Start Your Own Food Rescue Organization
The first steps toward starting a food rescue program in your community include the following:
Assess your community's need for the program
- Are there hungry people? Who are they? Where do they live?
- Are there established programs that feed the hungry, e.g. soup kitchens, homeless shelters, senior citizen centers? Where are they? Do they have enough food? Can they use extra food, especially if it's already prepared or not in top condition (e.g. stale bread)?
- Is there much food wasted? By whom or what kind of food establishments?
- Does your community have any laws that will protect food donors from liability if donated food makes someone ill?
- Is anyone else doing this, or something like it? Do they want help? If not, are they doing it well? Can you compete for support and funds? Should you even try, or will it polarize your community?
Identify support for starting such a program
- Are there people willing to volunteer to pick up food and deliver it to where it's needed?
- Is anyone willing to take on the tasks of identifying potential food donors, of handling telephone calls, of arranging the schedules for pick-up and delivery of food donations? Does anyone in your community have experience with transportation that they'd be willing to share?
- Are any restaurants or food wholesalers or supermarkets or other food establishments willing to sign on at the beginning? Are they willing to let you use their name to try to bring in other food donors?
- Do you have a local health department or authority willing to work with you to set up safe food handling practices?
- Are there any people with money who would like to help start this, by contributing costs for telephone, postage, supplies and other essential items?
- Do you need support from government authorities? Are they willing to provide financial as well as political support? Make a plan for starting the program
- What do you want to call your program? Does any other group in the country have that name?
- What geographic area will you serve? Can that expand over time, or will it be limited?
- Decide how much food you can handle the first six months, first year, second year, etc. How fast do you want to grow? Where would you like to be in five years?
- Do you want to incorporate or not? Do you want to have non-profit status? Is there a volunteer lawyer in your community willing to help you do this work?
- Do you want to be an all-volunteer program, have a small staff with mostly volunteers, or have an entirely paid staff? How will you develop along those lines? How will you train volunteers and/or staff? How will you raise funds? Who will run the operations, do the fundraising, and perform other tasks?
- How do you want to run the organization? Do you want a small governing board, an advisory council, an administrator, or some combination of these? How will you make sure the community supports this program? In what ways can the community get involved?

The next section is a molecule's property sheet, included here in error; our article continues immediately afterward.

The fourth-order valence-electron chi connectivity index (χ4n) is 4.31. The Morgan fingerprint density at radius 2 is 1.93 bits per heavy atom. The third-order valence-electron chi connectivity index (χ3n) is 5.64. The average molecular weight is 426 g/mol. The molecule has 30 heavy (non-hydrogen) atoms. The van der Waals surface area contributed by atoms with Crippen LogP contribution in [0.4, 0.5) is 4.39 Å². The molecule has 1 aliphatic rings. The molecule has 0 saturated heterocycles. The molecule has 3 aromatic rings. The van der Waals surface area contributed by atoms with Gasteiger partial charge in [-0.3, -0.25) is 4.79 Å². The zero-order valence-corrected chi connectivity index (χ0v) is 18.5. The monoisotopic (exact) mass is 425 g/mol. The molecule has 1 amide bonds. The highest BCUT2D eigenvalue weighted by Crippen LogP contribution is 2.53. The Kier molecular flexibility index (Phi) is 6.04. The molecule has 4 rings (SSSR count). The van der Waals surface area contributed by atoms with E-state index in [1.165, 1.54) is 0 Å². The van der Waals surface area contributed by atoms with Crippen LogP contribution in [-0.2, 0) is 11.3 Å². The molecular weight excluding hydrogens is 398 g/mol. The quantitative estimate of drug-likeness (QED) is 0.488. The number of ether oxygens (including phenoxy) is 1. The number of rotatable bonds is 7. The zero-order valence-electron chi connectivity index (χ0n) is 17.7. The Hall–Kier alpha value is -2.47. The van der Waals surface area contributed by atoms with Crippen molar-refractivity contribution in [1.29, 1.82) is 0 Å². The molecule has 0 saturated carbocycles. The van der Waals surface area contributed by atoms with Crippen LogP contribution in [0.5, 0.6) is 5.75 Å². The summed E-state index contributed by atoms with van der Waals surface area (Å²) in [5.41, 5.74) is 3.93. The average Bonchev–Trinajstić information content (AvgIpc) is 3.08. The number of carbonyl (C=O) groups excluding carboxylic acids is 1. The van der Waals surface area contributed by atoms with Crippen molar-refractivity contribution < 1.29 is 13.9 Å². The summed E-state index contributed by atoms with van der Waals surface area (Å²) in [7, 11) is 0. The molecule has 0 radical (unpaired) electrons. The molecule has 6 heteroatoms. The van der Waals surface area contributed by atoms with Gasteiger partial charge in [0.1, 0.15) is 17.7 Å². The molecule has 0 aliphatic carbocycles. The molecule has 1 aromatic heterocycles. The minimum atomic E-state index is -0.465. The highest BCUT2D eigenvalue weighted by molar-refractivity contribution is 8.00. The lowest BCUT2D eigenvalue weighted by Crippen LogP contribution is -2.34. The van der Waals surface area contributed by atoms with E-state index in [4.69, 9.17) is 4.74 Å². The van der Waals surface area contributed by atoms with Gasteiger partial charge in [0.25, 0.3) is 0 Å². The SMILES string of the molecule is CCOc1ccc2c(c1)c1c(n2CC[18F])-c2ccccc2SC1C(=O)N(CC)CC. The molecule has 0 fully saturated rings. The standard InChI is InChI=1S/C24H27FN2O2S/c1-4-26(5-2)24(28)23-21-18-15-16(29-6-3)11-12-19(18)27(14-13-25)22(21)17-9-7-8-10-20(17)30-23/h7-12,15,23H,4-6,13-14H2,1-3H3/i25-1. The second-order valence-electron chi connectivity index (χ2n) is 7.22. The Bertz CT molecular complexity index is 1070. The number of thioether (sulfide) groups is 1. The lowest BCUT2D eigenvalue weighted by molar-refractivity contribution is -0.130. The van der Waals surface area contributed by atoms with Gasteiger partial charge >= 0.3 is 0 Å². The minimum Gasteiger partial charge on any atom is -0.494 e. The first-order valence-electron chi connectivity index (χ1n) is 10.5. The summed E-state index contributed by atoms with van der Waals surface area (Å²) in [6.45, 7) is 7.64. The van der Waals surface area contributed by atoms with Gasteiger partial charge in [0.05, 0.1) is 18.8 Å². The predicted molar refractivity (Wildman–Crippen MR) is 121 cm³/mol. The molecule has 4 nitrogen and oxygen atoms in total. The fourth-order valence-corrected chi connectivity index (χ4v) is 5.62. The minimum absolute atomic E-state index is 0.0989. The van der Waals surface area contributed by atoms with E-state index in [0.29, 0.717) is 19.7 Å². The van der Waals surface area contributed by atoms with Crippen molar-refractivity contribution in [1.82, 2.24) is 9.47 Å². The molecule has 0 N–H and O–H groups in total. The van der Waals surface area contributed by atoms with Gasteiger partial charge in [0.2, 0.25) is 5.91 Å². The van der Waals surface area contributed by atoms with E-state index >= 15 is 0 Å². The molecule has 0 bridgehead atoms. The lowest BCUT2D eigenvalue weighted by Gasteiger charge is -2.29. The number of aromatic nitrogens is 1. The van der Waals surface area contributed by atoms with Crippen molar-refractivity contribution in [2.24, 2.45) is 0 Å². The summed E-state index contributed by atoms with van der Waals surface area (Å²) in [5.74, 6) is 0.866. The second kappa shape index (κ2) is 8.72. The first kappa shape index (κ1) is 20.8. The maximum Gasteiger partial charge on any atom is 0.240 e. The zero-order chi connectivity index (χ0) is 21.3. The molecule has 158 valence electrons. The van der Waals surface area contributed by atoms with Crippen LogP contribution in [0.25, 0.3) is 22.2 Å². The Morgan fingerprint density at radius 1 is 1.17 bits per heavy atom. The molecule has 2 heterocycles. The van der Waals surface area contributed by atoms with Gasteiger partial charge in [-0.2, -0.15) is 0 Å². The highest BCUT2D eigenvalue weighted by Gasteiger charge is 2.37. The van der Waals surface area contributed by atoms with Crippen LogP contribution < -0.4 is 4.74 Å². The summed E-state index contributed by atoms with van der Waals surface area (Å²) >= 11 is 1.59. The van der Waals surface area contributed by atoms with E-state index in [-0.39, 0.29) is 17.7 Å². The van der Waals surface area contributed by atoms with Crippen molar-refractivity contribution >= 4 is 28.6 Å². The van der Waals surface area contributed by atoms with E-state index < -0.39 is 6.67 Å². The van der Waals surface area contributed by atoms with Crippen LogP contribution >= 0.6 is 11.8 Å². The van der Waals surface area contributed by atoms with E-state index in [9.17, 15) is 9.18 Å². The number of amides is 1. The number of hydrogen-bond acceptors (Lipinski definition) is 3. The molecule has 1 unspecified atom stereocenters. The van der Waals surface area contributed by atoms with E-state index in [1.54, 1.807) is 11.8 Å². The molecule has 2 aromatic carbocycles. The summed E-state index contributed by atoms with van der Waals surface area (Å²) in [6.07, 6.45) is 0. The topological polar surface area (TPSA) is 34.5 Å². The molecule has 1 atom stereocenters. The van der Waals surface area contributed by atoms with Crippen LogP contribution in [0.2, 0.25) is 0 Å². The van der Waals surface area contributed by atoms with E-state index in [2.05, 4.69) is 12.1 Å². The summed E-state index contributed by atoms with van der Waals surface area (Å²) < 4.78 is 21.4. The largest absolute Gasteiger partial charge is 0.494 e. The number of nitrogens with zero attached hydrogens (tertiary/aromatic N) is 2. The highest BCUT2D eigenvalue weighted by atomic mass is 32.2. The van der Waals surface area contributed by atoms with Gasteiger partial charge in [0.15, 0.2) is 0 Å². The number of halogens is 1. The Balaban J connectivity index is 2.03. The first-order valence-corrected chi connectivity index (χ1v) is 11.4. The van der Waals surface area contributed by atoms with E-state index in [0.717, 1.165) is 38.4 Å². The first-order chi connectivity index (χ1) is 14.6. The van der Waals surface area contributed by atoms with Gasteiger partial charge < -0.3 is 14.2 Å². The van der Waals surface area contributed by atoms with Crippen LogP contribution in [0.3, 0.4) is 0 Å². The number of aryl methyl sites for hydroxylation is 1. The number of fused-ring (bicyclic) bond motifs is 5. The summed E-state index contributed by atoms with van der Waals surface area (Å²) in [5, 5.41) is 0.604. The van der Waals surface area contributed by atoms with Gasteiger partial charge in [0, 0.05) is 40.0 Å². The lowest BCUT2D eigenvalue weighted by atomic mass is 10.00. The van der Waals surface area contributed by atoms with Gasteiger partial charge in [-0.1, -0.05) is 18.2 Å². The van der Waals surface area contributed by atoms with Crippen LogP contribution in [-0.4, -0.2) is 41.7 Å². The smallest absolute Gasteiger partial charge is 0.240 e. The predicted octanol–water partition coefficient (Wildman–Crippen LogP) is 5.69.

- In what ways will you keep food donors involved and feeling "ownership" of the program?
- Where can you raise funds to support the program? Are there any prominent people in the community who will sign on as advisors or governing board members who will take most responsibility for raising money?
- Is anyone in your community willing to provide you with free advertising space and advertising designs?
- Print this out to share with supporters to get their comments and suggestions, and to form the basis for any fundraising appeals.
Getting Food Donations
City Harvest arranges for food donations in a variety of ways. First is word of mouth - a current food donor tells someone else who then calls us when they have extra food. We also solicit new food donors, by targeting a certain group - meat wholesalers, top-notch restaurants, bakeries, hotels - and sending them a food donor kit, and later following up with a phone call. City Harvest also advertises its service, usually by getting free ad space in trade publications that will be seen by food merchants of various types. The most common reasons for people to donate food are that they hate to waste food and they want to feed hungry people. Many food donors are reassured by the fact that New York State has a Good Samaritan Law, which protects from liability those making "good faith" donations of food for the benefit of the poor and needy. When a potential donor cites their fear of being sued if someone gets sick, we can give them a copy of the law, which often results in us getting donations. There is also a national Good Samaritan law.
Describing our safe food handling practices is another way to reassure potential food donors. Staff is trained to handle food safely, we have refrigerated trucks to keep food properly chilled, and we make sure recipient agencies have Health Department-approved facilities. Increasingly, food donors want to make sure that we handle their food in such a way as to reduce any possible chance that their food will result in someone getting sick.
Ease of donation is another way to get food donors. We have simple guidelines for food packaging that can be given to staff to follow, and our drivers are in and out of an establishment quickly. City Harvest provides a limited amount of packaging for food donors, including large food-grade plastic bags and aluminum trays with lids.
Each donor gets a receipt, as well. If they are able to claim a tax deduction for their food donation, this receipt is their proof of donation. City Harvest does not place a dollar value on the food donated; that is up to each individual donor.
Where to go for more help
Feeding America is a network of food rescue programs and food banks throughout the U.S. and Canada that helps improve program operations and assists in the creation of new food rescue programs. Feeding America can provide more in-depth information about starting a program in your community.